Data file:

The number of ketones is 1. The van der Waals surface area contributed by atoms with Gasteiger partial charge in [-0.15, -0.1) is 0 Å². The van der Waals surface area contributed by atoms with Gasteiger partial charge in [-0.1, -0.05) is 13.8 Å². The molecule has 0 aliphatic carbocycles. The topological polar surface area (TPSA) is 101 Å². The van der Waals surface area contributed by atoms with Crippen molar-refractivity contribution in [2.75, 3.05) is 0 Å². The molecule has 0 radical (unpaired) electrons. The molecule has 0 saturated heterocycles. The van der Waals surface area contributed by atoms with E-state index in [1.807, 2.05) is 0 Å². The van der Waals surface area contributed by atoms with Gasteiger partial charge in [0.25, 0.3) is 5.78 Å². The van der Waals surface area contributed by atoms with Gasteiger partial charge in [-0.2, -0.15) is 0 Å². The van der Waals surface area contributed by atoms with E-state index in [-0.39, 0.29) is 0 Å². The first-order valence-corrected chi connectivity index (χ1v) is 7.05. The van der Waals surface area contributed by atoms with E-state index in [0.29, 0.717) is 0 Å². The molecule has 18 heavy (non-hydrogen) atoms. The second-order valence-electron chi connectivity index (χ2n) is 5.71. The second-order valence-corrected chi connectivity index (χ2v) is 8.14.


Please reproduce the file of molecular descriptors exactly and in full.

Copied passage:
The number of ketones is 1. The van der Waals surface area contributed by atoms with Gasteiger partial charge in [-0.15, -0.1) is 0 Å². The van der Waals surface area contributed by atoms with Gasteiger partial charge in [-0.1, -0.05) is 13.8 Å². The molecule has 0 aliphatic carbocycles. The topological polar surface area (TPSA) is 101 Å². The van der Waals surface area contributed by atoms with Crippen molar-refractivity contribution in [2.75, 3.05) is 0 Å². The molecule has 0 radical (unpaired) electrons. The molecule has 0 saturated heterocycles. The van der Waals surface area contributed by atoms with E-state index in [1.807, 2.05) is 0 Å². The van der Waals surface area contributed by atoms with Gasteiger partial charge in [0.25, 0.3) is 5.78 Å². The van der Waals surface area contributed by atoms with Gasteiger partial charge in [-0.2, -0.15) is 0 Å². The van der Waals surface area contributed by atoms with E-state index in [-0.39, 0.29) is 0 Å². The first-order valence-corrected chi connectivity index (χ1v) is 7.05. The van der Waals surface area contributed by atoms with E-state index in [0.29, 0.717) is 0 Å². The molecule has 18 heavy (non-hydrogen) atoms. The second-order valence-electron chi connectivity index (χ2n) is 5.71. The second-order valence-corrected chi connectivity index (χ2v) is 8.14.